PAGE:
As for Lugh, I was asking for his help for practical things a lot, and I thought it was only fair to give him a shrine, if I was going to keep calling on him. Among other things, I have a beautiful red wineglass with harvest symbols on it (found in a charity shop), where I occasionally leave offerings. I get the sense that he’s a very business-like god — he likes to get on with things. (In my experience.) Meanwhile, I think of Ogma as a sort of patron of my studies, and although I don’t talk to him much, the tiny shelf shrine seemed appropriate when I started working with the Ogham.

There’s only one god I (sometimes) honour who is not Gaelic, at the moment: Arianrhod. Other cultures’ gods are mostly still a mystery to me. I particularly can’t get my head around the Norse gods. I think at some point I’ll attempt to immerse myself in Norse mythology and see if I can at least begin to figure them out.

But here’s where it gets complicated. I also honour St. Catherine of Alexandria regularly, and other saints less regularly. She is not a goddess – she’s my patron saint. She made herself known to me some years ago, at my confirmation (which is why I took her name as a confirmation name), and she’s been happy to stick around – which is ironic, but hey ho. She’s also one of the most complicated saints I could have ended up with, what with the themes of pagan and Christian non-co-operation in her story. I work with other saints, too. I’m not entirely sure how to categorise them in relation to my Paganism, but I’m increasingly thinking I don’t need to worry about it. I’ve been reading that wonderful book The Fairy Faith in Celtic Countries, where an interviewee says that the Irish called on the saints faithfully to start with, then moved on to petitioning fairies and pagan gods if necessary. My somewhat ad-hoc approach is nothing very new. As needs must, and all that.

And then there are spirits who cross the ancestor-deity border in some way… and the other gods who have turned up from time to time… and this post is getting far too long, so I’m going to stop here.

This has been my act of Courage for the week!

[1]See http://www.thisisirishfilm.ie/shorts/an-cailleach-bheara – a wonderful animated short film based on the myths of Cailleach Bhearra.

[2]This is apophatic theology, which posits that the Divine can only be expressed in negative terms, ultimately because it’s beyond our understanding.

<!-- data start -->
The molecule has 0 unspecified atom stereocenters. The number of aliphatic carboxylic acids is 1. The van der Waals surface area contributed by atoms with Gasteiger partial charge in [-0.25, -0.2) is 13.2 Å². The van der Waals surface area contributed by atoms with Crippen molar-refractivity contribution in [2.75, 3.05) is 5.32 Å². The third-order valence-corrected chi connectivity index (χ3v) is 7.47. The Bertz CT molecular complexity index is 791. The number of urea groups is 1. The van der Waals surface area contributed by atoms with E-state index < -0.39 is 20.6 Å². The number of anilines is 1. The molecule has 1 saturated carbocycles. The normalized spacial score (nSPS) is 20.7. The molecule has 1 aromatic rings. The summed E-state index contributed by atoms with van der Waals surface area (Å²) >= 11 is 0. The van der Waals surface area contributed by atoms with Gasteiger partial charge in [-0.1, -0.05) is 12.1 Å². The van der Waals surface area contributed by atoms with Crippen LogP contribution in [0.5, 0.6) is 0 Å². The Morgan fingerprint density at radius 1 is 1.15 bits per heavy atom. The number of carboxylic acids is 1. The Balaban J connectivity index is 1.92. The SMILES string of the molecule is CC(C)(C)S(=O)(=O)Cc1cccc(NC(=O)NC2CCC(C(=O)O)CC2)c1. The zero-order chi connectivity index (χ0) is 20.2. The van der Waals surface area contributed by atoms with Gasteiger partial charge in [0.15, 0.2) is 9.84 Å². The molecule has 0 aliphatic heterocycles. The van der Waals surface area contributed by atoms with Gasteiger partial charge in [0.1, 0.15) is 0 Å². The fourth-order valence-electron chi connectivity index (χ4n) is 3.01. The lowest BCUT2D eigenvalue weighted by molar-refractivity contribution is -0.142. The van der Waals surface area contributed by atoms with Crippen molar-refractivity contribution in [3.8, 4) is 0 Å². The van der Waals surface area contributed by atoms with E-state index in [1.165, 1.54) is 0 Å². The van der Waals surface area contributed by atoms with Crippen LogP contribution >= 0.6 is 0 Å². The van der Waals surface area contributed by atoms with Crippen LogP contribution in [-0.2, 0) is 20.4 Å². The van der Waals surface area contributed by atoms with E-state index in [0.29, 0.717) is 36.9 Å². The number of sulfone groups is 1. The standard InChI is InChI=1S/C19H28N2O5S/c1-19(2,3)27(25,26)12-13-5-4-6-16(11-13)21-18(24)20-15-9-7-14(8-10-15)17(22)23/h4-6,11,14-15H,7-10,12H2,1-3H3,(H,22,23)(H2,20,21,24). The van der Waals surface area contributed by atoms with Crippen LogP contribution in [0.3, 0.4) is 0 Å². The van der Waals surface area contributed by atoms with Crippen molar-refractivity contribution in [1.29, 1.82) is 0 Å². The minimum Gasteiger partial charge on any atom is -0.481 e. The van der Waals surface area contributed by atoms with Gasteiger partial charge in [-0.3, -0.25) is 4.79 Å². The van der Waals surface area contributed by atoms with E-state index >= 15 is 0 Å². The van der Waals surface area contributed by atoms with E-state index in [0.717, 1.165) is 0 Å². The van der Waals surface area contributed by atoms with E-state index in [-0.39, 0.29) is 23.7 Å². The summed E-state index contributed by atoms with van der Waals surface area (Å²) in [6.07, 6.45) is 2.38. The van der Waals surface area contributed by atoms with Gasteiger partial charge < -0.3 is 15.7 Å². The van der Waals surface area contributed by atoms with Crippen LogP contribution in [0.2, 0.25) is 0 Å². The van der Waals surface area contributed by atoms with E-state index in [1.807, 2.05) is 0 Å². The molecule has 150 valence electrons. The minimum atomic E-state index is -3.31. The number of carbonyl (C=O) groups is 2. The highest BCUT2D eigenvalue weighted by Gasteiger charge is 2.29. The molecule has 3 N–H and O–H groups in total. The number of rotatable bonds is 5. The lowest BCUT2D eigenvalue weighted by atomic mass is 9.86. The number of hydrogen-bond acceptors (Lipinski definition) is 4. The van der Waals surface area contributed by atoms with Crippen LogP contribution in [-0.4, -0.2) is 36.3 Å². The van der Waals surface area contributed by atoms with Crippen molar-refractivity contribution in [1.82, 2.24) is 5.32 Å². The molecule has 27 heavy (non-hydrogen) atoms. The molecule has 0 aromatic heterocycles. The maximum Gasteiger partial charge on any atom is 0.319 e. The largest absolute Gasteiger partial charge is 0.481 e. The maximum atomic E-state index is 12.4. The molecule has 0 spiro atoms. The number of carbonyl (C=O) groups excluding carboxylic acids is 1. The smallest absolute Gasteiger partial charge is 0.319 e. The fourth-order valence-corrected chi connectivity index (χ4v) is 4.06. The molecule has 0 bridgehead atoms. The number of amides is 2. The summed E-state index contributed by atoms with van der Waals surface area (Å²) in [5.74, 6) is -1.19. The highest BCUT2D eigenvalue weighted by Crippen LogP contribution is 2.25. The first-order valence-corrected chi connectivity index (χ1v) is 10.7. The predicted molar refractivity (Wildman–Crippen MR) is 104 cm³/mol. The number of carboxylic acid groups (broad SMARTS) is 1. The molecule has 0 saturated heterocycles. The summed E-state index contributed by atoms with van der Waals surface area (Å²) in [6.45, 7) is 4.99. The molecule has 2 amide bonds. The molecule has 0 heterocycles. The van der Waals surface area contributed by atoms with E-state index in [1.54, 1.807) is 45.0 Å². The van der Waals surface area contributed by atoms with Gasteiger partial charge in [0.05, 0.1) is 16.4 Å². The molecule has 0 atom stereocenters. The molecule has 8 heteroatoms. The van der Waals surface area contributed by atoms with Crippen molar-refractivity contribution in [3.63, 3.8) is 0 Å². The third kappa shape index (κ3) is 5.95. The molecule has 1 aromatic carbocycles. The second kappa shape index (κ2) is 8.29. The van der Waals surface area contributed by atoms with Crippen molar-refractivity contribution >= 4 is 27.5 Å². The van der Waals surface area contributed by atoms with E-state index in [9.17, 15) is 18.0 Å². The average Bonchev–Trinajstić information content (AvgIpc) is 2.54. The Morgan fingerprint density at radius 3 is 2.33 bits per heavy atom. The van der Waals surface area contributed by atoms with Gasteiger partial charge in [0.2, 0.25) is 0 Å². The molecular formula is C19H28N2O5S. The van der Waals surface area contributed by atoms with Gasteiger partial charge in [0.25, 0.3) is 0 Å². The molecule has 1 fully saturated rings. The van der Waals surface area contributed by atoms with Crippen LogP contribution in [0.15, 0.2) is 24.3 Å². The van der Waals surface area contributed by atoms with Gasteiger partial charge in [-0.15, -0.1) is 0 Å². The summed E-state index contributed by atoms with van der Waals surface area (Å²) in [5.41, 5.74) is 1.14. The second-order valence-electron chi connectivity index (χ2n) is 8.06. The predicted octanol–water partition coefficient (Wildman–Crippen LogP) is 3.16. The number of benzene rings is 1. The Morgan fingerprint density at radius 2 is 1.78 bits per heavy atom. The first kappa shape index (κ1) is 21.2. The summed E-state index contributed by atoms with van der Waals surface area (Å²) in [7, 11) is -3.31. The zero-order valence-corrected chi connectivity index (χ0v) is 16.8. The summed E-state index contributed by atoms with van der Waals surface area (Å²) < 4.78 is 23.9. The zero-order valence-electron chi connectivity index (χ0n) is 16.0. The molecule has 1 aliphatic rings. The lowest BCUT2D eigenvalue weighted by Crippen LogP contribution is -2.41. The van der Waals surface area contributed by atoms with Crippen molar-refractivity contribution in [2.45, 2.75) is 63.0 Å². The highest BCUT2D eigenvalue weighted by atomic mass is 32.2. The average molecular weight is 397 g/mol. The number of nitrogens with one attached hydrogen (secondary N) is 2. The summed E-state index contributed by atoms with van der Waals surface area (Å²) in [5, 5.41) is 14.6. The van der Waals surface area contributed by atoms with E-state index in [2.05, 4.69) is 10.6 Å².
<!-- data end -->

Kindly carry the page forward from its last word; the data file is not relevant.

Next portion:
[3]Alexei Kondratiev in ‘Land, Sea and Sky

7 thoughts on “D is for… Deities: Defining the Divine

  1. Thanks for sharing your views on your personal deities. It can be a tricky matter as pagan views, both on the nature of deity and who and what they work with are so varied. And yes, some people do get the wrong end of the stick and think you are laying claims to absolute truth, when really you just want to share what’s true for you.

    It’s interesting what you said about myth. I do tend to take myths literally, as real events the gods were involved in, as a basic starting point, then examine them from a number of other angles- historical and social, analogic and symbolic- to elucidate the meaning for myself in a number of different ways. It’s also interesting to reflect on how the gods and their stories have changed since the myth took place.

    Another thought provoking post :)

    • Ooh yes, looking at how myths have developed through history, and other cultural evidence for beliefs in gods, is really interesting from that standpoint. I love starting with the Indo-European stuff and working from that towards the most recent ideas, as well as looking at variations in the myths. It all makes up the tapestry of what was understood about the gods, and why. :)

  2. It is often assumed that if one believes in the gods as literally independent beings, one must also interpret the myths literally. I never understood this reasoning. In any case, I hope the tensions between polytheists and pagan naturalists are soon put to rest for I feel quite at home in both camps. I suppose I could be called an agnostic polytheist, though that doesn’t sound quite right. I believe in the existence of the gods, I am just not sure in what way they exist.

      • Most (culturally Christian) agnostics I know don’t do ritual, don’t talk to their god(s), do not make offerings or dream of them. But in a ‘literal sense’ it is ture. ;)

        Polytheist aspiring-mystic is certainly more poetic.

  3. Great post! I enjoyed reading about your experiences with Deity. For me personally, I don’t feel as if I know the Gods and Goddesses well enough yet to say what I believe, though I tend to see them as individual entities and all of that. It’s also interesting what you said about the Norse Deities. I work with the Norse Deities in my own personal practice, so drop me a line if you want to chat about Them! :)


  4. Pingback: 30 Days of Paganism, 3 – Beliefs: Deities | Léithin Cluan